Three generations in Tonga


I met Tavake Tonga last year after first meeting his daughter Evelyn when she was here for King George Tupou VI's coronation. She was in from Switzerland, and we struck up a conversation. Turns out, her father ran Tonga's vanilla operations for McCormick's all through Tonga's heyday, and worked quite a bit with my grandfather, Ray.

"You need to talk to him," she said. "It would be worth a trip to New Zealand to pick his brain."

Four months later, he had moved back to Tonga from New Zealand. Evelyn and her husband had fallen in love with Tonga and decided to come back, and to bring Tavake with them. When I met him, he put his hand on his head like he was making a blessing. But instead he said: "You look like your grandfather. Good looking but very short."

This year, I'm lucky enough to be working with Evelyn and Tavake on all three islands as we face the shortest vanilla crop yet. Vava'u, traditionally home to the vast volume of Tongan vanilla, has been depleted thanks to farming practices pushed on the vanilla growers by the Australian agent of a company paying monthly remittances with aid money. By clearing out the jungle that creates the micro climates in which vanilla vines thrive, he has managed to bring production from around 80 tons of green vanilla to the official count of 2-3 tons within five years. Just in time for the global shortage.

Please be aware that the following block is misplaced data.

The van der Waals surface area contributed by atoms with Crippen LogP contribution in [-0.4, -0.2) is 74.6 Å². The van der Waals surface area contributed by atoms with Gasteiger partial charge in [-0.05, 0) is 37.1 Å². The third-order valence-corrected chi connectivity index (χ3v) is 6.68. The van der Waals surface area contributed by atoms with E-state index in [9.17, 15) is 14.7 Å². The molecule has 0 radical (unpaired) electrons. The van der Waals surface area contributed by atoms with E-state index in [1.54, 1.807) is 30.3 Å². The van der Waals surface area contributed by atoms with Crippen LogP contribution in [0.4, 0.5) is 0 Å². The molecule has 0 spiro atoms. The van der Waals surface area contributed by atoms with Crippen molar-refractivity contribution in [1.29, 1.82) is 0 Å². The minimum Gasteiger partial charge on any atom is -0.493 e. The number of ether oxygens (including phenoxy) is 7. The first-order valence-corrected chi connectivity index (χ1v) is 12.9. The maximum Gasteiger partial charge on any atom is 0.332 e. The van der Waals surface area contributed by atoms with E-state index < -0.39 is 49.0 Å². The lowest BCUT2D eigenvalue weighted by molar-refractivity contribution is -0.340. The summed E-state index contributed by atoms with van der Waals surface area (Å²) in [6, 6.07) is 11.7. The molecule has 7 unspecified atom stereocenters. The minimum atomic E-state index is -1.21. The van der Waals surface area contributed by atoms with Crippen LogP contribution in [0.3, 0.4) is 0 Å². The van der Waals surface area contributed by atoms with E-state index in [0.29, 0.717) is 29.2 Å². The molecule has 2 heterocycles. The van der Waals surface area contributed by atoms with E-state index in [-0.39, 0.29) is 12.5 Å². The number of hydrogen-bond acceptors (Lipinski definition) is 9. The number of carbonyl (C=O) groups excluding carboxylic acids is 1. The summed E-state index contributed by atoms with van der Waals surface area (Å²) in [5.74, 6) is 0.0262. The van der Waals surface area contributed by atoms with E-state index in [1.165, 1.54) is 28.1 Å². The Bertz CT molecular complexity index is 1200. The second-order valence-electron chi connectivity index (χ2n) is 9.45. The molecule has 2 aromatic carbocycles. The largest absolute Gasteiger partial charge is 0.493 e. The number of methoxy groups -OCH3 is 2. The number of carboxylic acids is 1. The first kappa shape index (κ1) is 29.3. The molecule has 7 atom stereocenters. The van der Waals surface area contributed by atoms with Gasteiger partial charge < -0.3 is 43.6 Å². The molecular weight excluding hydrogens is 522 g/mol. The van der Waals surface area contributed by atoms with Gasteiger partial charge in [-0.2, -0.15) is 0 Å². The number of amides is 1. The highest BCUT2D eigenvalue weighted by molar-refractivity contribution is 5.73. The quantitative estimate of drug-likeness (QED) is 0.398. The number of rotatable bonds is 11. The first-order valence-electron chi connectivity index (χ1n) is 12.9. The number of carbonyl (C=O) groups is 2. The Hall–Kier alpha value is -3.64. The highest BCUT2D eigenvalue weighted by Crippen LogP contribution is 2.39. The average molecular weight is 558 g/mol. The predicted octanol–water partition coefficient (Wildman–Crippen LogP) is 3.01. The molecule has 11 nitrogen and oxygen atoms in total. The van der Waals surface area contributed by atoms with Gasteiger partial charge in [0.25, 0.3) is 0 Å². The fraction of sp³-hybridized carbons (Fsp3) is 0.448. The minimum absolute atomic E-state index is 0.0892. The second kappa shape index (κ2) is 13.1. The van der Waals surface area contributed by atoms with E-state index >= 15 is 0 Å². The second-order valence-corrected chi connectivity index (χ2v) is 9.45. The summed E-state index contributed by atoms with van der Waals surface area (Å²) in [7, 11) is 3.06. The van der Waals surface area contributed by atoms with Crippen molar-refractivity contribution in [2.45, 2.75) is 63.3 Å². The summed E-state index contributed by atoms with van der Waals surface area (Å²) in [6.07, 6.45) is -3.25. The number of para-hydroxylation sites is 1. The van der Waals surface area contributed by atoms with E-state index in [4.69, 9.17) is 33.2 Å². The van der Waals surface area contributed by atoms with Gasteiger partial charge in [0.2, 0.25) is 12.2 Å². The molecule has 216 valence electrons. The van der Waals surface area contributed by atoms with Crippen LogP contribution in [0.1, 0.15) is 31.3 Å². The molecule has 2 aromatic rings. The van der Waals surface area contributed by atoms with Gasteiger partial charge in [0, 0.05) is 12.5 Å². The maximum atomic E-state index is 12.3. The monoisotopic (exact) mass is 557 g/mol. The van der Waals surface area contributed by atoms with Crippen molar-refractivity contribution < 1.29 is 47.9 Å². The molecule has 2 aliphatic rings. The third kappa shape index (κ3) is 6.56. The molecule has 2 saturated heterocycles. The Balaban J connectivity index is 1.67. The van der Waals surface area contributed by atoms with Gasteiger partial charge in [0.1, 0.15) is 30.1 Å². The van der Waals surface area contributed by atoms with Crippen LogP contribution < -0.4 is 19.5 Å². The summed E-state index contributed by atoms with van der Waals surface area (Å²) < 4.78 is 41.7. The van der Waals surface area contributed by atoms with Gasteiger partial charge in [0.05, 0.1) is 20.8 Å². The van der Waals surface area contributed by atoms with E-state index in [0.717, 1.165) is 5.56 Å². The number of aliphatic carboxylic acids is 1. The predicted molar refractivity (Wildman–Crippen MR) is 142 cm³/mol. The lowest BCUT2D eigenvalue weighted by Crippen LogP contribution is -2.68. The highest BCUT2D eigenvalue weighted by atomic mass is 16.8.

Tavake wears a cowboy hat and fu-man-chu mustache. The farmers are very glad to see him. He has been in New Zealand for so long that we hear a lot of, "Tavake! We thought you had passed away!"

We are talking a lot about curing, and getting vanillin content as high as possible—well over 2 percent, and as high as 3 percent. With the shortage depleting quality too, we are committed to keeping what Tongan vanilla we can get to the highest possible standard.

As we go out into the bush to meet the growers I know separately, it amazes me how generations have come together. Here's Evelyn, from Switzerland. Here's me, from California. Our legacy is vanilla, and Tavake says we have pulled him from the grave.

One of the sweetest moments of the past few weeks was when I Skyped Ray for his 93rd birthday. Tavake said: "Ray, remember me? It's Tavake. Remember when we did vanilla in Tonga?"

And Ray's voice came strong and clear: "Yes. Yes. Yes!"

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